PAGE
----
Monday, April 12, 2010

Paying taxes improves government.

This is one of those things that should be obvious. However, since the obvious isn't always so sometimes a paper is necessary to show that. Of course, the paper does delve a bit deeper into some ideas that do require a bit of a closer look, such as that the type of taxes make a difference. Also proving something empirically is a significant contribution on its own. Another interesting finding is that where there is a high degree of "ethnic fractionalization" improved taxation does not result in the same governance gains. Their model suggests that taxation leads to greater public scrutiny and accountability of government which leads to better government. This is explained more fully in the paper's literature review which mentions several other papers I may have to take the time to track down.

A few key lines from the paper, both quoted from the abstract:
We find that higher tax revenues (in relation to GDP) are consistently associated with improvements in the quality of governance. This result is robust to different estimation methodologies, to variations in the country sample, and to controlling for the influence of variables that other studies have identified as affecting the quality of governance. Our results support the notion that policies aimed at mobilizing tax revenues may be justified based on the greater accountability of government that may result.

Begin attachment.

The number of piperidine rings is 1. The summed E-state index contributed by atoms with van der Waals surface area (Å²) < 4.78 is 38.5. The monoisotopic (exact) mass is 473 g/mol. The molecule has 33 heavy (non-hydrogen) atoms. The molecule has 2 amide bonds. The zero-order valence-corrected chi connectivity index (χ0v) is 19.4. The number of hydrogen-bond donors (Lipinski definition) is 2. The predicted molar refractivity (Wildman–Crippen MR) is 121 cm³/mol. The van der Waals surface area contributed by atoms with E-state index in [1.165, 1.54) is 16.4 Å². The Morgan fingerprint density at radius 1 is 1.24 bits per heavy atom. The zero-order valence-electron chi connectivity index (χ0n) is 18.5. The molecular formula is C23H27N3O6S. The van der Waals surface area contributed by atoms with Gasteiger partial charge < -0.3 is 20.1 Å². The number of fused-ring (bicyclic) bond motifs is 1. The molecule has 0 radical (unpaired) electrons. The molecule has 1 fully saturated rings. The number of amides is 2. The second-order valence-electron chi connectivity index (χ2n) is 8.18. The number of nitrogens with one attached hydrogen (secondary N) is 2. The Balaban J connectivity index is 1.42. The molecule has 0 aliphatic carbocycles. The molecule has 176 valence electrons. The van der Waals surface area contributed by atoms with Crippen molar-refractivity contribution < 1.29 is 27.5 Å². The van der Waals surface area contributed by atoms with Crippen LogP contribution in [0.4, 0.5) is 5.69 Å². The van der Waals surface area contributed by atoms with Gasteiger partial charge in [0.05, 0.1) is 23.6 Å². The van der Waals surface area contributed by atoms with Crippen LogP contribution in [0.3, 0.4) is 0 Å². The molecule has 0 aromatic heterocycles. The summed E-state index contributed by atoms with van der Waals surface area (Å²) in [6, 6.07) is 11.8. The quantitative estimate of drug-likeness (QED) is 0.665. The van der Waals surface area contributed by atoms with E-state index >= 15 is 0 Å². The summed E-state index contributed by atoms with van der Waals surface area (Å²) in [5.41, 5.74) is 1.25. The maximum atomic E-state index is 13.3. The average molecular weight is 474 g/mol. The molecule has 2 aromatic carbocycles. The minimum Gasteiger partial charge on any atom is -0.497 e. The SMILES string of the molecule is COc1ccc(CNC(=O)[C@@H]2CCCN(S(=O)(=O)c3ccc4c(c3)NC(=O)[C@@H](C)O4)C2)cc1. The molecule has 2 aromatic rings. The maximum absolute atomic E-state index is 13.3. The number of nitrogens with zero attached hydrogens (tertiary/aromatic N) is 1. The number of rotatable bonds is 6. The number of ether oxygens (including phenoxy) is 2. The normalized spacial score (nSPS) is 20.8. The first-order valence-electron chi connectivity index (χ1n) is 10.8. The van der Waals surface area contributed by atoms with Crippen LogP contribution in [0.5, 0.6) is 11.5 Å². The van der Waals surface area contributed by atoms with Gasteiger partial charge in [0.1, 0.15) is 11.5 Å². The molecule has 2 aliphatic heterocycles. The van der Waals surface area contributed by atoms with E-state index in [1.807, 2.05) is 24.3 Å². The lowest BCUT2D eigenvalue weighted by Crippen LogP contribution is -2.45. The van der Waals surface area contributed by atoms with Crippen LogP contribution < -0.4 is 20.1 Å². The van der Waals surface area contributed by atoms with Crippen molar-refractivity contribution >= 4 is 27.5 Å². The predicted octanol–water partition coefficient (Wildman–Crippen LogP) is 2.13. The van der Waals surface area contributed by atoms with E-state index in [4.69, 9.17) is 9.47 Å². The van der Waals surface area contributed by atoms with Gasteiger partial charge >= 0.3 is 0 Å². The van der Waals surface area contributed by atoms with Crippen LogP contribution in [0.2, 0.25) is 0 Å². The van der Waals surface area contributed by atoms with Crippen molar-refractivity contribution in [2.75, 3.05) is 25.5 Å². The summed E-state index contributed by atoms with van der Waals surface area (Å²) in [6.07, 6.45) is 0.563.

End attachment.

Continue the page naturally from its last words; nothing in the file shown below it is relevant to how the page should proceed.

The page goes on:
Overall, worth reading if you have an interest in the links between taxation and governance (a limited audience I know). Though my recent reading of "The Thirty Years War" makes me wonder about a couple of related topics. Possible research questions if I get a burning desire to delve into this particular field at some point in the future, or get someone to pay me to do it. First, does who the tax burden falls on matter, or more precisely does it matter if the tax burden falls more on the wealthy than the less well off? I specifically have in mind a discussion in the book about how as taxes raise the ability of the Empire to collect them broke down (the fighting had a lot to do with this) forcing the taxes to become simpler, such as a greater reliance on poll taxes, that fell more heavily on the poor rather than the rich. So, if the data is available, a follow up study on whether there is a correlation with the ability to tax the wealthy would be interesting (in this particular case I believe it would be more correlation than cause however).

Second, does what the government is spending taxes on influence the link between taxes and governance? It seems reasonable to wonder if high military spending requiring higher taxation may not have the same effect as if the taxes were high to fund social security spending. Or it may have no effect on the link between taxes and governance, if I knew I wouldn't be posing the question.

I also would like to mention I prefer charts embedded in the text to ones at the end.

[Hat Tip Economix]

1 comment:

  1. Interesting. It makes sense, and if I were in a position to, I'd gladly pay you to study whether more progressive taxes improve governance more or less than flatter ones.